Published by: Digital Schools
Shinrin-Yoku, Nature Gazing Part 2
My favourite thing in the whole world is staring intensely at living things, foraging for wild edibles, and musing about the magic and history of places out of daily reach.
I am a nature baby – and my top therapeutic activity to restoring tranquillity and calmness to my day is to spend as much time as I can in nature alone.
Feelings of frustration, angst, irritability and brain fog are lifted with enough time surrounded by friendly trees and the sweet sound of birds in the trees.
When I feel off, I know what to do!.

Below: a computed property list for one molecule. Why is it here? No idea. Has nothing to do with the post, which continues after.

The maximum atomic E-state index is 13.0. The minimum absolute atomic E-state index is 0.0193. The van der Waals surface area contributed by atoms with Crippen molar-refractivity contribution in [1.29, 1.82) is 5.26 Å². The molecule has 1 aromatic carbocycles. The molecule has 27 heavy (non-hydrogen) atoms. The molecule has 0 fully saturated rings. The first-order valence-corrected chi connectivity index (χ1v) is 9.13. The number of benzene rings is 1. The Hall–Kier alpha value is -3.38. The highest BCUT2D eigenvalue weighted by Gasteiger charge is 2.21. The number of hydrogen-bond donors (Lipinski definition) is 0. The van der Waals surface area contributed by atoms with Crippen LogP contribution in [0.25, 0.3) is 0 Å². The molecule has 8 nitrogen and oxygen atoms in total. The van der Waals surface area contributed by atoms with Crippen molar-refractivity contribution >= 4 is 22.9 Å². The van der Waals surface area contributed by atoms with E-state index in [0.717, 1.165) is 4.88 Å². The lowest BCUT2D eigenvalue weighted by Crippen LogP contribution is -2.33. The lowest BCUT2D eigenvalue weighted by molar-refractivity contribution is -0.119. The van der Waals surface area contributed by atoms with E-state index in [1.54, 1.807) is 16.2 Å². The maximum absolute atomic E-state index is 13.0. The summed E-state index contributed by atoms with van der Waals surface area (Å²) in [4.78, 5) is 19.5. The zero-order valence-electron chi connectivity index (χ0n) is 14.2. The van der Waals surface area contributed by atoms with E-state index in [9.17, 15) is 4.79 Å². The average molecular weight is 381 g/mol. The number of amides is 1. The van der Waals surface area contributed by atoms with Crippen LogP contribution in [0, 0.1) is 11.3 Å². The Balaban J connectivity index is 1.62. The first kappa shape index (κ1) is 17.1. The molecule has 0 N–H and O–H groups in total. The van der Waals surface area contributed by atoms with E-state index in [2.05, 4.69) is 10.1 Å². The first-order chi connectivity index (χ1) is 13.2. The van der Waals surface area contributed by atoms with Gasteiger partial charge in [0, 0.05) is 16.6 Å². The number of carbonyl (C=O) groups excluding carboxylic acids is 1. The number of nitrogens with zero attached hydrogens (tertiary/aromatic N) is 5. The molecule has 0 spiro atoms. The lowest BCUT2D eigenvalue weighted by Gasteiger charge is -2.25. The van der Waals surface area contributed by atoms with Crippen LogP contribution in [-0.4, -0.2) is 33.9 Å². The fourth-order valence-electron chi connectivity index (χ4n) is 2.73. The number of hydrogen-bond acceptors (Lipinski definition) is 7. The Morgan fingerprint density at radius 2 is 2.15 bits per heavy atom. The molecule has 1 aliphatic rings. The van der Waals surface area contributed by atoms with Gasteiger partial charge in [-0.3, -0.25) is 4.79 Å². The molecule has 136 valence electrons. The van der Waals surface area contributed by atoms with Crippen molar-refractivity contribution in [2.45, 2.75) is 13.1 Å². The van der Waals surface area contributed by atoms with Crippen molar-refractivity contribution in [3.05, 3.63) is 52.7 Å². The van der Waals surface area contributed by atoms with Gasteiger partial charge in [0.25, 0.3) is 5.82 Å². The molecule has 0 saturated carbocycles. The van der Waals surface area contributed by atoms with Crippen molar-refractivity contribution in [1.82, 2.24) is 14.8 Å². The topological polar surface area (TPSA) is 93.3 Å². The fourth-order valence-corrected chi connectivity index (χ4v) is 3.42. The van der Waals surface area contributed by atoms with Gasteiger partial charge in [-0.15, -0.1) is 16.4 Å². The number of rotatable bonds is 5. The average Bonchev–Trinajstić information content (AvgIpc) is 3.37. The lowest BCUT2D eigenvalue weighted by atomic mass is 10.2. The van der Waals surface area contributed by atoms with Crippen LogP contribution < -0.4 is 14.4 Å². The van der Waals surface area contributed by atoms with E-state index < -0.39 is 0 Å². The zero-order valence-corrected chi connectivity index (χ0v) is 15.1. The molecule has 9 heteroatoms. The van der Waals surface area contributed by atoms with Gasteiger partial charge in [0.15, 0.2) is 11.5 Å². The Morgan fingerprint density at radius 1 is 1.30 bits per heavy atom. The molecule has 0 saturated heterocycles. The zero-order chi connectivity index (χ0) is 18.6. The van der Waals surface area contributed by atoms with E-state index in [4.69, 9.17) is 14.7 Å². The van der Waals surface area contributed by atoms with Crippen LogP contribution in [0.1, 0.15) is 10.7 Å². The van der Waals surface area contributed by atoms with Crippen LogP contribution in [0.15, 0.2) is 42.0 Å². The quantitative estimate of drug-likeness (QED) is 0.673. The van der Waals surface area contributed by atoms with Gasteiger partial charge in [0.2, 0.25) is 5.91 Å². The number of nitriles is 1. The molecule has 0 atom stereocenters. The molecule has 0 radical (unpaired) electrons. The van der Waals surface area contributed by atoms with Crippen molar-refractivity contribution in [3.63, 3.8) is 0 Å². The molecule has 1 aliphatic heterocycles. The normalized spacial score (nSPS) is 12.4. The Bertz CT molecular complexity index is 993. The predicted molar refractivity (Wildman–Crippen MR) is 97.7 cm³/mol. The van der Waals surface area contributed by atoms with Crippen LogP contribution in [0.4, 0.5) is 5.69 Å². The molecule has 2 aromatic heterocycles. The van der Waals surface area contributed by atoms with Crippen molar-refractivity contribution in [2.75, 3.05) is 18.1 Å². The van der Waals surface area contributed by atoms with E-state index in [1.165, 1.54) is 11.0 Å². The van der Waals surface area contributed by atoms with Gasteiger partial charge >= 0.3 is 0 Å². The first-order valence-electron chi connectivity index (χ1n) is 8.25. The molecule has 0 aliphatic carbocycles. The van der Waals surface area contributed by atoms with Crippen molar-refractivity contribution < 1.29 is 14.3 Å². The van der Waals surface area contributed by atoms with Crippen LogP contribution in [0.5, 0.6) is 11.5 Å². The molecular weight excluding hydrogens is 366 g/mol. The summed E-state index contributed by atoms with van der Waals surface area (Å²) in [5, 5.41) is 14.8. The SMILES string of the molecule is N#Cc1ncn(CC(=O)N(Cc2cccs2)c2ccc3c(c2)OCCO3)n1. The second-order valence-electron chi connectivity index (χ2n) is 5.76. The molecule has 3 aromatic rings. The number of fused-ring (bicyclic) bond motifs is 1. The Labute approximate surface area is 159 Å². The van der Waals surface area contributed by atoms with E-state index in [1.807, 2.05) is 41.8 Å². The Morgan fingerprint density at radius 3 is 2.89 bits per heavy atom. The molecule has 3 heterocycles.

Run, in the direction of the nearest parkland, water source or wilderness and stay there until I feel normal again.
Applying the practices of mindful awareness and patience – and allowing time and intentional focus on the natural and alive – bad moods shift, the mind clears up, and I can return home feeling more connected and less emotional.
Without intending it, my daily practice of Nature Gazing is not too dissimilar from the course of Shinrin-Yoku,(forest bathing) that was established in Japan in the 1990s to help people manage stress and mental illness.
As we journey further into the how and why nature gazing and simple therapeutic practices can work magic on our well-being, I would like to acknowledge the custodians and the traditional landowners of the Kulin Nation and the Worimi peoples whose country keeps me sane.
To Birpai, the country that raised me. Everything I know has come from that place.